Thanks again, Nick. Great report. Now we move along to our news stories. It has been a while since Pemex has been discussed on this podcast, so it is unfortunate that it returns in a negative light. If you’ve been tuned into the news, you may have heard about a refinery fire or two… or three. That’s right, 3 refinery fires last week that resulted in many injuries and two deaths. To add a comical insult to injury, they just released their Q4 2022 results which reported $9.4 billion in losses which was triple the previous quarter. This does not bode well for Pemex who has had declining oil output for 3 years in a row now. At this point you might be thinking, “Hey, at least it can’t get any worse!” and I would be inclined to say that you are in fact wrong. Their debt climbed to $107.7 billion at the end of 2022, and you can expect $8 billion maturing this year. In a time period where other large E&P companies are posting large profits and improving relationships to debt, Pemex has spent the years moving in the wrong direction. President Obrador highlighted Pemex and the potential it held for helping the country achieve huge economic growth and has somehow ultimately failed in that time despite throwing $45 billion in capital injections and tax breaks to the state owned agency. While these are all significant problems, they likely will not be addressed until current fires are dealt with, that being talks with Goldman Sachs and JP Morgan to offer financing for outstanding debt. I can’t be sure what type of deals they are striking up, but I can imagine that these banks may be gain more control than Mexico currently has, though “control” isn’t exactly a word you would find in the same sentence as Pemex. Time will show how they bounce back from these fires in an already tough financial spot.
Our next story revolves around Russia. They expect to add additional pressure to Western Europe through another announcement of production cuts. While Russia already announced a 5% production cut for the start as March, they are now considering further production cut up to 25%. Of course this servers to raise crude export revenues for Russia, but there is no guarantee the plan works the way Putin might want it too. Any decreased supply will certainly boost oil prices, but the benefit is not likely to be observed in the short term. Yes, they will be selling at a higher price, but potentially 25% less in volume. In my own personal opinion, this tells me that Russia is not looking to end its conflict with Ukraine anytime soon and needs to improve long term financials to make sure they aren’t just pushing all production westward for too small a price. Again, that is my personal take on the situation, though many news outlets claim it is more of a retaliation against sanctions from Europe. Whichever way you cut it, know that Russia lost $15 million in the last week of 2022 as the sanctions did push exports lower than at any other point in the year. I am quite surprised at the effect they are having, but there is still plenty of demand for Russian crude, especially at $60 a barrel. Keep tuned in because this is just the start of the year, and I think trade is only going to get much more hostile.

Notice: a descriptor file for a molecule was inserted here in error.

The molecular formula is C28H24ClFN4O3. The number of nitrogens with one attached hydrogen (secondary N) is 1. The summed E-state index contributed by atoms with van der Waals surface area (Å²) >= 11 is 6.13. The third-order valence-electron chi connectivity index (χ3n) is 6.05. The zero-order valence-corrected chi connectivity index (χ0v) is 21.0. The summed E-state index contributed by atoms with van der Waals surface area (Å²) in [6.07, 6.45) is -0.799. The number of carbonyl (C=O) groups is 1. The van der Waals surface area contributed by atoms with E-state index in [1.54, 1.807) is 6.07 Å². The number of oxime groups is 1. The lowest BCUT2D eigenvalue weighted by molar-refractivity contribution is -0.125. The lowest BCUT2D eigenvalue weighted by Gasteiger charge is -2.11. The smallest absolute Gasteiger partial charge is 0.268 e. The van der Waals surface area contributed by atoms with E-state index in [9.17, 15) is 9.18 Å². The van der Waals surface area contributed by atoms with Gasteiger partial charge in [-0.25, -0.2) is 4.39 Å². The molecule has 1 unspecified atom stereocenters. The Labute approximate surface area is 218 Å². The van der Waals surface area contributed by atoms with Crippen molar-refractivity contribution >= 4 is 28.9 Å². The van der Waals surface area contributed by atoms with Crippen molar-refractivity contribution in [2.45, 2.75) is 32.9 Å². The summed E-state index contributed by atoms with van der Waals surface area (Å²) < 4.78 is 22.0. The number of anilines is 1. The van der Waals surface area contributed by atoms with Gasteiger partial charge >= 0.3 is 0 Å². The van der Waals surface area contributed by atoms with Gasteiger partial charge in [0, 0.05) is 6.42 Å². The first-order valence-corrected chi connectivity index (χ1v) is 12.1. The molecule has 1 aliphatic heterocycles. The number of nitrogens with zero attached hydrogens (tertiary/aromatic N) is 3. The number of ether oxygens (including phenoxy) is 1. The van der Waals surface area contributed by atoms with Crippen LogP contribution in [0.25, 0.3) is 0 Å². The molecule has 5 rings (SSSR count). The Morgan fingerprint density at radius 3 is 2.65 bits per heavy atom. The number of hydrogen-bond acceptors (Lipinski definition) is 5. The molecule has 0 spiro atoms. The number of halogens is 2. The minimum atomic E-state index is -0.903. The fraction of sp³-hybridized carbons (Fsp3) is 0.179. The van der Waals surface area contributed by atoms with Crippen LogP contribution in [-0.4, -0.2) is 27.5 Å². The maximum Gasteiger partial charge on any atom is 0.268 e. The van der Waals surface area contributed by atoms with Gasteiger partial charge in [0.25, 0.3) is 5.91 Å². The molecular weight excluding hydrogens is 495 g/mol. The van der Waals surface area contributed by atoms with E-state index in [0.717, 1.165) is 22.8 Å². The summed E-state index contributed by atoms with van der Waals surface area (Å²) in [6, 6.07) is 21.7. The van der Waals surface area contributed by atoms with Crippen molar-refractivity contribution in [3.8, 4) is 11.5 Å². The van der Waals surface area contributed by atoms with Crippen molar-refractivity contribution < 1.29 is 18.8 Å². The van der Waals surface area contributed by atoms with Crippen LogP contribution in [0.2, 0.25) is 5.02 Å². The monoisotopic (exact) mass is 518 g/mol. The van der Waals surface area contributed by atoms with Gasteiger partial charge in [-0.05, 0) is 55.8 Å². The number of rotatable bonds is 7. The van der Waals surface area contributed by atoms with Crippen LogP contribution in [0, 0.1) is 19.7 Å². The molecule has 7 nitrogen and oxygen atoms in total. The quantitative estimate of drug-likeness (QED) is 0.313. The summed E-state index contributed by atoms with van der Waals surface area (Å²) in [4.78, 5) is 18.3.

There you have it folks! Another episode of Monday Madness. Energy ties into every part of our lives. Consumption. Geopolitics. Investment. Transportation. Manufacturing. Technology. Science. Agriculture. The list could truly be never ending because it truly fits in anywhere. This is why RARE PETRO feels it is so important to stay up to date on current events where you can. It is a ridiculous world out there, but if we boil it down to data and history, we might be able to determine a few patterns and trends which could become advantageous in countless ways. Let us do the research. All we ask from you is to frac that follow button so that you don’t miss any of that aforementioned enriching content. This has been Tavis Kilian with RARE PETRO. Until we see you next time, take care everybody!